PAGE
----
A halo nevus is a mole that is pink or brown surrounded by an area of white or light skin. The halo is depigmented which means it has lost the normal skin pigment or color. halo nevus atypical mole

The moles are usually seen in young people. The mole portion tends to flatten and may disappear completely. The white area may stay if the mole disappears, or the normal skin color may return.

Halo nevi are not dangerous or contagious, but they are sometimes a sign that something is wrong with the skin and as such should not be ignored.

What causes halo nevus to occur?

The condition occurs when the immune cells (which normally fight off infection) attack a mole for reasons unknown, but are sometimes seen in people with vitiligo.

Halo nevi may occur in patients with malignant melanoma, a more serious skin cancer.

Atypical moles are more common on people with halo nevi, and are thought to have an increased risk of turning cancerous.

What are the treatment options available?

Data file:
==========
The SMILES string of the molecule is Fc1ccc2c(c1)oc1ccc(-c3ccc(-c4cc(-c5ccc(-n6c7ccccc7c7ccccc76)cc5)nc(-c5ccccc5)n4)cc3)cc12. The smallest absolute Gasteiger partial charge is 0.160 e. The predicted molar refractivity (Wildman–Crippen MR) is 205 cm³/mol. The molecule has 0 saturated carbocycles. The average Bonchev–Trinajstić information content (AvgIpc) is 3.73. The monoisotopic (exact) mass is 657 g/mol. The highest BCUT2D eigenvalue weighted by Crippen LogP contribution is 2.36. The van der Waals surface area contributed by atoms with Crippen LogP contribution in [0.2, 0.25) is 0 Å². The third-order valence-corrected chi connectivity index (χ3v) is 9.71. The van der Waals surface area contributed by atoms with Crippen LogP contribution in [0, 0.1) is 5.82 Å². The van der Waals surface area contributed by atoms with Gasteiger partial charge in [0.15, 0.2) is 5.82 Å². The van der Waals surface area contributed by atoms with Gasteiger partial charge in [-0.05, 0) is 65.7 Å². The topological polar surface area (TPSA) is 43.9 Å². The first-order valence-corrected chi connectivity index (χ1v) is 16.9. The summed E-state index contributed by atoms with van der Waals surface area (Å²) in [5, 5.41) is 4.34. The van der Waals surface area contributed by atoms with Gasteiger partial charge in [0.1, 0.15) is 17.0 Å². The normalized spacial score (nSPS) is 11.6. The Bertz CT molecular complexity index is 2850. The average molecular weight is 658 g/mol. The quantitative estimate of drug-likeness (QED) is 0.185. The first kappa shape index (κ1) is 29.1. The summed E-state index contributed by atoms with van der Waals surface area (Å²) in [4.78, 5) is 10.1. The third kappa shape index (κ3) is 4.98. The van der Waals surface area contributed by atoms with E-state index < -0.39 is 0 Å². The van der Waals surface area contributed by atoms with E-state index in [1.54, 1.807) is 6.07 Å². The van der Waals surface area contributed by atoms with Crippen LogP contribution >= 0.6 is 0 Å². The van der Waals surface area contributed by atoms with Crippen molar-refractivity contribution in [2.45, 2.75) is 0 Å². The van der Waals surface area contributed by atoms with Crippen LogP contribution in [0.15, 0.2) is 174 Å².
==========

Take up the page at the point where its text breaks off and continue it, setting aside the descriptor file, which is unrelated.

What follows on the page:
Typically no treatment is necessary upon diagnosis. A yearly complete skin exam is recommended for those with halo nevi or a single halo nevus to make sure there are no atypical moles or malignant melanoma on the skin.

If you have a halo nevus and you have another mole that is changing, you need to be evaluated by your doctor immediately.

Oftentimes these types of moles go unnoticed, so it is recommended that you visit your dermatologist at least once per year for a full body examination. If there is a mole on your back you may not even be aware of it, so it’s always a good idea to get checked out.

Even if you are aware of a mole and are unsure if its appearance is changing over time, just go to your dermatologist to make sure. It’s always better to be overly cautious than to let a skin condition progress to a more dangerous level.